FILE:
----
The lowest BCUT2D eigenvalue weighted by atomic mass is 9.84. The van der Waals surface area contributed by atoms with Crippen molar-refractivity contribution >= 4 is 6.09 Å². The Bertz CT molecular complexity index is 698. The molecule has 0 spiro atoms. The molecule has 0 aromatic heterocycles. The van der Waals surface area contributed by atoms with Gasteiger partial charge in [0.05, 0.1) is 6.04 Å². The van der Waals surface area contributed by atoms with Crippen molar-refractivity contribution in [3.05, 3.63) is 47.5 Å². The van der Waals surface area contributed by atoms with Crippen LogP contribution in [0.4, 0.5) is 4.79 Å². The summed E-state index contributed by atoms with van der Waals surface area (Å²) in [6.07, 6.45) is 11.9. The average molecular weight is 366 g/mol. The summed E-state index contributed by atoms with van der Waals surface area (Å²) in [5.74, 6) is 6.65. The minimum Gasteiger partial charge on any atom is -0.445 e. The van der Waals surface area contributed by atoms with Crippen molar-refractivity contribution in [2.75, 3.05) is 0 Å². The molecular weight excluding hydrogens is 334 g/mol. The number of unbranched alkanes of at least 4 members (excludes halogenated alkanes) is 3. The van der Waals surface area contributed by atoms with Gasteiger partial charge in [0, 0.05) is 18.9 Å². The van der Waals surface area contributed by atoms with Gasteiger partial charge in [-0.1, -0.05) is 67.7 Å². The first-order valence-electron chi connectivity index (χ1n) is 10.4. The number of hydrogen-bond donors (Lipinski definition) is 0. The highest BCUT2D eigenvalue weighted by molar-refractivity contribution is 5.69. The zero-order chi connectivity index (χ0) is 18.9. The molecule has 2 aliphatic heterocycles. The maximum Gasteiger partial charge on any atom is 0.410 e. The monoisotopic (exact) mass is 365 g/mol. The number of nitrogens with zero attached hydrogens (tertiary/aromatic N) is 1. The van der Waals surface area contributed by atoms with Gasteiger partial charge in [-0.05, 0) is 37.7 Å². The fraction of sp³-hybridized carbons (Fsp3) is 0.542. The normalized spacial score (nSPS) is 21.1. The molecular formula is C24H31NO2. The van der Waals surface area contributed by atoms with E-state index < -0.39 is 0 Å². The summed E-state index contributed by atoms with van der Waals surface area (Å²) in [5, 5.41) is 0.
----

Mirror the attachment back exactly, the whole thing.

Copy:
The lowest BCUT2D eigenvalue weighted by atomic mass is 9.84. The van der Waals surface area contributed by atoms with Crippen molar-refractivity contribution >= 4 is 6.09 Å². The Bertz CT molecular complexity index is 698. The molecule has 0 spiro atoms. The molecule has 0 aromatic heterocycles. The van der Waals surface area contributed by atoms with Gasteiger partial charge in [0.05, 0.1) is 6.04 Å². The van der Waals surface area contributed by atoms with Crippen molar-refractivity contribution in [3.05, 3.63) is 47.5 Å². The van der Waals surface area contributed by atoms with Crippen LogP contribution in [0.4, 0.5) is 4.79 Å². The summed E-state index contributed by atoms with van der Waals surface area (Å²) in [6.07, 6.45) is 11.9. The average molecular weight is 366 g/mol. The summed E-state index contributed by atoms with van der Waals surface area (Å²) in [5.74, 6) is 6.65. The minimum Gasteiger partial charge on any atom is -0.445 e. The van der Waals surface area contributed by atoms with Crippen molar-refractivity contribution in [2.75, 3.05) is 0 Å². The molecular weight excluding hydrogens is 334 g/mol. The number of unbranched alkanes of at least 4 members (excludes halogenated alkanes) is 3. The van der Waals surface area contributed by atoms with Gasteiger partial charge in [0, 0.05) is 18.9 Å². The van der Waals surface area contributed by atoms with Gasteiger partial charge in [-0.1, -0.05) is 67.7 Å². The first-order valence-electron chi connectivity index (χ1n) is 10.4. The number of hydrogen-bond donors (Lipinski definition) is 0. The highest BCUT2D eigenvalue weighted by molar-refractivity contribution is 5.69. The zero-order chi connectivity index (χ0) is 18.9. The molecule has 2 aliphatic heterocycles. The maximum Gasteiger partial charge on any atom is 0.410 e. The monoisotopic (exact) mass is 365 g/mol. The number of nitrogens with zero attached hydrogens (tertiary/aromatic N) is 1. The van der Waals surface area contributed by atoms with Gasteiger partial charge in [-0.05, 0) is 37.7 Å². The fraction of sp³-hybridized carbons (Fsp3) is 0.542. The normalized spacial score (nSPS) is 21.1. The molecular formula is C24H31NO2. The van der Waals surface area contributed by atoms with E-state index < -0.39 is 0 Å². The summed E-state index contributed by atoms with van der Waals surface area (Å²) in [5, 5.41) is 0.